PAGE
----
If you knew in advance what was going to happen in your life and couldn’t change it, would you still want to go on? That’s the $ 64,000 question posed by an addled young women early on in the play, “A Parallelogram.”
Audiences at Bruce Norris’s’ darkly funny but frustrating 2010 comedy spinning around the mysteries and murk of relationships are likely to walk away with a different query: Is that all there is?
Alas, yes. Despite pungent performances all-around and a crisp staging by director Michael Greif (“Dear Evan Hansen”) that goes from bedroom to hospital and back again, the play leaves you wanting.
Bee (Celia Keenan-Bolger, flinty and focused) and her irritating boyfriend Jay (Stephen Kunken) are in the middle of a spat as the story launches. Grievances and stony silences fill their home. We learn that Jay left his wife and kids for Bee.
That scenario is common enough. What’s weird is that Bee sees and hears an older woman, Bee 2 (a perfectly prickly Anita Gillette, who also plays two more parts), in the room. But Jay can’t see her. Either can a sweet-natured gardener JJ (Juan Castano), who hovers around Bee.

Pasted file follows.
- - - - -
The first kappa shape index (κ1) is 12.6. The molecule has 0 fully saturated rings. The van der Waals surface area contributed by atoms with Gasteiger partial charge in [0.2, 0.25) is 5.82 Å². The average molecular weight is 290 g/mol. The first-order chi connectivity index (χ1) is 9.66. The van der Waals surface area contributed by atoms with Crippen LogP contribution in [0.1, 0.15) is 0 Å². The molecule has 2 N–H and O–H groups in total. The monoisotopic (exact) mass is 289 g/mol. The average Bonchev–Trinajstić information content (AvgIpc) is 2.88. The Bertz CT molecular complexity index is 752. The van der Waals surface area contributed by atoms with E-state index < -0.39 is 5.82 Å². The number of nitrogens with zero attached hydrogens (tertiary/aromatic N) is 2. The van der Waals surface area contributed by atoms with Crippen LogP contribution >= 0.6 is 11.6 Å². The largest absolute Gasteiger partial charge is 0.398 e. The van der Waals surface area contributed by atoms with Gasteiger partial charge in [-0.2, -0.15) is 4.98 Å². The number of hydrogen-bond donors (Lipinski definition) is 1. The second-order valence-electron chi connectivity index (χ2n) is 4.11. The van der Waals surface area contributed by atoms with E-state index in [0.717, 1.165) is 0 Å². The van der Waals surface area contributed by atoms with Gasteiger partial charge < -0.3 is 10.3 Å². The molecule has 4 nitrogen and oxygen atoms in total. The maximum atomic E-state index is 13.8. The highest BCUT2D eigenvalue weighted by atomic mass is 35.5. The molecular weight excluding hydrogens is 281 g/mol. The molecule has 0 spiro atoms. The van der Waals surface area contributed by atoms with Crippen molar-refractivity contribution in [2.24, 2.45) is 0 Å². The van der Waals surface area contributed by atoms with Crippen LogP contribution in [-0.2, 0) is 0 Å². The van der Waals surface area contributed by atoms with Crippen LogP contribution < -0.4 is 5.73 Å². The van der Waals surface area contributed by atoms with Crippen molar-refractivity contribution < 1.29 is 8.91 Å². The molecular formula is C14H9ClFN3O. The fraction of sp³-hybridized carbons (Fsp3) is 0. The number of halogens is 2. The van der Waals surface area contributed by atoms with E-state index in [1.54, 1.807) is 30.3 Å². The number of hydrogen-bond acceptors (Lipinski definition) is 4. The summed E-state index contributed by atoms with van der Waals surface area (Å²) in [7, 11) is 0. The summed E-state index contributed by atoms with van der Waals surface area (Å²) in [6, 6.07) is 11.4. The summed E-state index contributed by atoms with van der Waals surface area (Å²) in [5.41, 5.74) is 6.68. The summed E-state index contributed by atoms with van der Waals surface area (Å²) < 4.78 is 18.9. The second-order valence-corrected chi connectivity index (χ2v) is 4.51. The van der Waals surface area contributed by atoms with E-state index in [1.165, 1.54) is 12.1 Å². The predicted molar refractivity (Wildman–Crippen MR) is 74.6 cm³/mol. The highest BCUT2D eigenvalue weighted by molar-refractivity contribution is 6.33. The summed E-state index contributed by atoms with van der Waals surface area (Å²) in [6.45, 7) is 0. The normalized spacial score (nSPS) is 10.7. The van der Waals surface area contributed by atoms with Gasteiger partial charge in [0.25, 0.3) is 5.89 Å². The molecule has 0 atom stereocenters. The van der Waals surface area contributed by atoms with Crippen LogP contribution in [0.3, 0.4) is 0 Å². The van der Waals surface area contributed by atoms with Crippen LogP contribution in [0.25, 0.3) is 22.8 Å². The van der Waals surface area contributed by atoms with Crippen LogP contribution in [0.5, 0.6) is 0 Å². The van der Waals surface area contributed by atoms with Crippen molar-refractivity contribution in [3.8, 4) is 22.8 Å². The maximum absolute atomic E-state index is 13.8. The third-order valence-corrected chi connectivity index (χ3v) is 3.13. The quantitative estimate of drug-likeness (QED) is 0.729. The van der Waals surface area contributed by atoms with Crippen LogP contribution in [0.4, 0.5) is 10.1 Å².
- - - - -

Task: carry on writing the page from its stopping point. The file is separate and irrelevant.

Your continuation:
Thanks to crisscrossing time lines and geometry (hence, the title), Bee 2 is Bee’s older self — and she has seen the future. Locally and globally things look bleak, she tells her younger self. Bee has reason to feel helpless and hopeless. But is Bee 2 really there? Or is Bee simply sick in the head?
Norris, a Pulitzer Prize winner for “Clybourne Park,” keeps us wondering. Leaving things up for grabs is one thing, but copping out is another. That’s what happens when Bee suggests being “nice to people” is a solution —as in, what goes around comes around. That’s a circle, not a parallelogram.
In the end, the play, which runs in its New York debut at Second Stage through Aug. 20, doesn’t square.